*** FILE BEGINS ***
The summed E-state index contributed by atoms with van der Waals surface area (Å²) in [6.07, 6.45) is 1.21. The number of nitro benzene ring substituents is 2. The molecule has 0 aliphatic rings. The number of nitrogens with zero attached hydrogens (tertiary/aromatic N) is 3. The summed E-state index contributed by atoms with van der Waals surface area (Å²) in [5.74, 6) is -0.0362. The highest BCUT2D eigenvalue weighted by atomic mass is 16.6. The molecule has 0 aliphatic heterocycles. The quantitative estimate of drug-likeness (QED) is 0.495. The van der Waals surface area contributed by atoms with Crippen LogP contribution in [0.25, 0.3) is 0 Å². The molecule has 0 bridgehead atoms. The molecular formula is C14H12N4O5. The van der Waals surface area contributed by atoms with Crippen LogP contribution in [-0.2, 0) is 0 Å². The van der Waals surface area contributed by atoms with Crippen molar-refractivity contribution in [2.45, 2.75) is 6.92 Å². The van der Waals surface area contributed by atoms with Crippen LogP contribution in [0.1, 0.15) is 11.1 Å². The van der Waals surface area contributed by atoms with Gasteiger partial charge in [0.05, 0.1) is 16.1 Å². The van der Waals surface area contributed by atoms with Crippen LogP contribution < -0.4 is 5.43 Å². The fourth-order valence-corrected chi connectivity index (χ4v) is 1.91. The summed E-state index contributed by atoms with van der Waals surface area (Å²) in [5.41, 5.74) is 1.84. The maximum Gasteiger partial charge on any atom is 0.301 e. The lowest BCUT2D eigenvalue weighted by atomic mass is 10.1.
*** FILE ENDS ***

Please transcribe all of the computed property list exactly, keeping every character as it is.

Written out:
The summed E-state index contributed by atoms with van der Waals surface area (Å²) in [6.07, 6.45) is 1.21. The number of nitro benzene ring substituents is 2. The molecule has 0 aliphatic rings. The number of nitrogens with zero attached hydrogens (tertiary/aromatic N) is 3. The summed E-state index contributed by atoms with van der Waals surface area (Å²) in [5.74, 6) is -0.0362. The highest BCUT2D eigenvalue weighted by atomic mass is 16.6. The molecule has 0 aliphatic heterocycles. The quantitative estimate of drug-likeness (QED) is 0.495. The van der Waals surface area contributed by atoms with Crippen LogP contribution in [0.25, 0.3) is 0 Å². The molecule has 0 bridgehead atoms. The molecular formula is C14H12N4O5. The van der Waals surface area contributed by atoms with Crippen LogP contribution in [-0.2, 0) is 0 Å². The van der Waals surface area contributed by atoms with Crippen molar-refractivity contribution in [2.45, 2.75) is 6.92 Å². The van der Waals surface area contributed by atoms with Crippen LogP contribution in [0.1, 0.15) is 11.1 Å². The van der Waals surface area contributed by atoms with Gasteiger partial charge in [0.05, 0.1) is 16.1 Å². The van der Waals surface area contributed by atoms with Crippen LogP contribution < -0.4 is 5.43 Å². The fourth-order valence-corrected chi connectivity index (χ4v) is 1.91. The summed E-state index contributed by atoms with van der Waals surface area (Å²) in [5.41, 5.74) is 1.84. The maximum Gasteiger partial charge on any atom is 0.301 e. The lowest BCUT2D eigenvalue weighted by atomic mass is 10.1.